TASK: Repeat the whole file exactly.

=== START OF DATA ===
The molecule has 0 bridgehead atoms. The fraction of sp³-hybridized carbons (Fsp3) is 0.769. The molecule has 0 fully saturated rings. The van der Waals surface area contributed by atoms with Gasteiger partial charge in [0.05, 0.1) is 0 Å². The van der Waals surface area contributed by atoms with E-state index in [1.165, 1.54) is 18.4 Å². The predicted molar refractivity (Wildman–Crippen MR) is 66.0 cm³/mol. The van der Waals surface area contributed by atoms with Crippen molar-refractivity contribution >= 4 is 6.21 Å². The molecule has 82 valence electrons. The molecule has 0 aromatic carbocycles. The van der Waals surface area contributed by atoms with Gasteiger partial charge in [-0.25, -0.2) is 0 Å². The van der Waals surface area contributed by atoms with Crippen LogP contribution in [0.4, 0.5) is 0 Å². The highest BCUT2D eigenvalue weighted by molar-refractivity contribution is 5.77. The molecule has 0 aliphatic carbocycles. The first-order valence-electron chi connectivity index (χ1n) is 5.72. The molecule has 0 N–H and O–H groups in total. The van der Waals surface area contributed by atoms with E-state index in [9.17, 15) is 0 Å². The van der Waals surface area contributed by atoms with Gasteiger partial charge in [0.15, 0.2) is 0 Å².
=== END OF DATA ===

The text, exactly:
The molecule has 0 bridgehead atoms. The fraction of sp³-hybridized carbons (Fsp3) is 0.769. The molecule has 0 fully saturated rings. The van der Waals surface area contributed by atoms with Gasteiger partial charge in [0.05, 0.1) is 0 Å². The van der Waals surface area contributed by atoms with E-state index in [1.165, 1.54) is 18.4 Å². The predicted molar refractivity (Wildman–Crippen MR) is 66.0 cm³/mol. The van der Waals surface area contributed by atoms with Crippen molar-refractivity contribution >= 4 is 6.21 Å². The molecule has 82 valence electrons. The molecule has 0 aromatic carbocycles. The van der Waals surface area contributed by atoms with Gasteiger partial charge in [-0.25, -0.2) is 0 Å². The van der Waals surface area contributed by atoms with Crippen LogP contribution in [0.4, 0.5) is 0 Å². The highest BCUT2D eigenvalue weighted by molar-refractivity contribution is 5.77. The molecule has 0 aliphatic carbocycles. The first-order valence-electron chi connectivity index (χ1n) is 5.72. The molecule has 0 N–H and O–H groups in total. The van der Waals surface area contributed by atoms with E-state index in [9.17, 15) is 0 Å². The van der Waals surface area contributed by atoms with Gasteiger partial charge in [0.15, 0.2) is 0 Å².